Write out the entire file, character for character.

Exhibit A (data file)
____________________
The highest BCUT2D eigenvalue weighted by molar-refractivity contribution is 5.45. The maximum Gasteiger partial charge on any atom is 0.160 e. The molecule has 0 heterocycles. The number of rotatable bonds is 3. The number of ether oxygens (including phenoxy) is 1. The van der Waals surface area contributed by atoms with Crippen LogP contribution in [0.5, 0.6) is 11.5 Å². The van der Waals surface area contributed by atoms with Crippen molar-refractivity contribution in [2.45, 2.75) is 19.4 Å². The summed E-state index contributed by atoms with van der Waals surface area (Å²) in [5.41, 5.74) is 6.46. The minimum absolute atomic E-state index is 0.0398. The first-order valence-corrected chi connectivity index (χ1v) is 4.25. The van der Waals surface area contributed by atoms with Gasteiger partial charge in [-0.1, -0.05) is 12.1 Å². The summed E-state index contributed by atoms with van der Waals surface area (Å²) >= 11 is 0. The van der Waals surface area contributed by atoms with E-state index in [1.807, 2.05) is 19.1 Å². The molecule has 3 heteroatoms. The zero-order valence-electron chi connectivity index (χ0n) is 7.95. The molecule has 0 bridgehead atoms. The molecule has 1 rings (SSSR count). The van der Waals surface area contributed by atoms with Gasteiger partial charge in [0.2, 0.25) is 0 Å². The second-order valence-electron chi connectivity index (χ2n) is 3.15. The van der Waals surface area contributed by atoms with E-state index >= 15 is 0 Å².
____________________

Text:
The highest BCUT2D eigenvalue weighted by molar-refractivity contribution is 5.45. The maximum Gasteiger partial charge on any atom is 0.160 e. The molecule has 0 heterocycles. The number of rotatable bonds is 3. The number of ether oxygens (including phenoxy) is 1. The van der Waals surface area contributed by atoms with Crippen LogP contribution in [0.5, 0.6) is 11.5 Å². The van der Waals surface area contributed by atoms with Crippen molar-refractivity contribution in [2.45, 2.75) is 19.4 Å². The summed E-state index contributed by atoms with van der Waals surface area (Å²) in [5.41, 5.74) is 6.46. The minimum absolute atomic E-state index is 0.0398. The first-order valence-corrected chi connectivity index (χ1v) is 4.25. The van der Waals surface area contributed by atoms with Gasteiger partial charge in [-0.1, -0.05) is 12.1 Å². The summed E-state index contributed by atoms with van der Waals surface area (Å²) >= 11 is 0. The van der Waals surface area contributed by atoms with E-state index in [1.807, 2.05) is 19.1 Å². The molecule has 3 heteroatoms. The zero-order valence-electron chi connectivity index (χ0n) is 7.95. The molecule has 0 bridgehead atoms. The molecule has 1 rings (SSSR count). The van der Waals surface area contributed by atoms with Gasteiger partial charge in [0.2, 0.25) is 0 Å². The second-order valence-electron chi connectivity index (χ2n) is 3.15. The van der Waals surface area contributed by atoms with E-state index >= 15 is 0 Å².